It seems that part of the false teaching that Peter was addressing in 2 Peter 3:1-7 concerned the return of Christ. It appears that the false teachers were denying that this would ever happen. In these verses Peter sought to fan into flame the hope that has always belonged to the people of God.
By writing to his readers about the dangers of false teaching, the Apostle Peter had in mind the health of the church. For not only did he write to encourage his readers in the truth, he also wrote to expose his readers to the false and ungodly lives of those who taught error. It’s these warnings that make his words all the more applicable to today’s church in the world.
When Jesus sat down in the Upper Room with his disciples in Mark 14:12-25, there was so much going on, and all of it was leading to and pointing to the cross. Yet also in the Last Supper we meet the very basis of the Lord’s Supper which also points to Him and to the cross.
In 2 Peter 2:1-10a, the apostle Peter struck hard at the false teachers who were attempting to ruin the faith and understanding of his readers. After encouraging them in the first chapter to build themselves up with the right use of knowledge, this second chapter warns them of those who make the wrong use of knowledge and of course, the need for clear and sharp discernment.
Given the circumstances of those to whom Peter wrote his second letter, it’s not hard to see that in 2 Peter 1:12-21, the apostle wrote as he did. The false teachers were undermining his authority as an appointed apostle of the Lord and also downplaying the divinity of Jesus. In these verses, Peter puts them in their place and highlights something of his own first-hand experience as an eye and earwitness of the glory of Jesus and the certainty of God’s Word.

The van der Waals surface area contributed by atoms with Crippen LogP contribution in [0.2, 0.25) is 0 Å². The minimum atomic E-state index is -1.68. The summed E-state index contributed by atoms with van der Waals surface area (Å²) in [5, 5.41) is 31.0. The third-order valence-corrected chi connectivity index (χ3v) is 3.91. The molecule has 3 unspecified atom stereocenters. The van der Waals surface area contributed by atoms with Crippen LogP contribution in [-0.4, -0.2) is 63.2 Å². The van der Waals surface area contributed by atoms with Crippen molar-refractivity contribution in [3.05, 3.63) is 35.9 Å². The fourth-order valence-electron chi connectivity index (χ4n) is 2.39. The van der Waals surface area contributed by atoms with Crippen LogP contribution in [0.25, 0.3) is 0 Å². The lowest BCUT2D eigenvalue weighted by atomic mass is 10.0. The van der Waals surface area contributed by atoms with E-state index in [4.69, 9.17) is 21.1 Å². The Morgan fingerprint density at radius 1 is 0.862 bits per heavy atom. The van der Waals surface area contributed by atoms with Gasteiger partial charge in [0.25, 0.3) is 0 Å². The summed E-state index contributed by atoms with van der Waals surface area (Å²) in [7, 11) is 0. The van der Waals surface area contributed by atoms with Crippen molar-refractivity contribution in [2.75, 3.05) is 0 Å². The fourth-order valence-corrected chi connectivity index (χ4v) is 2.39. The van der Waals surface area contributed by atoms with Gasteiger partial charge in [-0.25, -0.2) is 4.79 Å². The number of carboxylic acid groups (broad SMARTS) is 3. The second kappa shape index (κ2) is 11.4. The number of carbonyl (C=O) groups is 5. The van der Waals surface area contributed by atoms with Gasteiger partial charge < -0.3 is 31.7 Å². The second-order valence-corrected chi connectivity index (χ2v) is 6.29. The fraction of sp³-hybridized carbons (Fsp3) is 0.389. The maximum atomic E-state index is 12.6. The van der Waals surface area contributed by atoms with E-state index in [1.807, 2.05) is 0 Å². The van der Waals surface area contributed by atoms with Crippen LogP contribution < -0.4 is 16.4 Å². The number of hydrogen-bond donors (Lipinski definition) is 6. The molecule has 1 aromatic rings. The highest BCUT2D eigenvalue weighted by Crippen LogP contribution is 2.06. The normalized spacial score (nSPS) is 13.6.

In the next verses of 2 Peter 1:5-11, Peter builds on his introduction concerning the overwhelming grace of God, to remind his hearers that this grace demands a response. We are to grow in that grace and become more like Christ and do that so that we may be effective in our life and witness as His people.
The text of 2 Peter 1:1-4 gives us a wonderful insight into the life of the church of the first century when the apostles were alive. False teachers were the order of the day and God’s people needed to know what was right and what was wrong. In these first 4 verses, Peter makes it clear that God’s Word can be trusted and that moving away from the solid foundation of the grace of God is a dangerous thing to do.
In 2 Samuel 24:1-25, there are some things that need sorting out. Who was it that incited David to go and conduct a census? And why was it that God’s anger burned against Israel because he did? And how was it that the due punishment for David’s sin was averted? And what is there in the text that leads us to the cross of Jesus?
There are those who think that God only works in a big way, through miraculous events. He certainly has in the past and there’s no telling what He will do in the days ahead, but to fill out the whole picture, we need to remember that God also works in the ordinary things of life – birth, census…things like that. Luke 2:1-35 tells us some of these things – even including the extraordinary – by which he has made known to us the path to eternal life – through Jesus, His Son.
There’s no doubt that 2 Samuel 23:8-39 makes an interesting list of names of men. David’s men. Men who supported and strengthened him during his flight from saul and his time as king over Israel and Judah. These men were great in their valour, courage and strength, winning battles and serving their Master no matter what the cost. Christians have a more worthy Master than these men ever did. Jesus, son of David, surpassed his ancestor in every way. Where are those who serve Him with courage and undying love?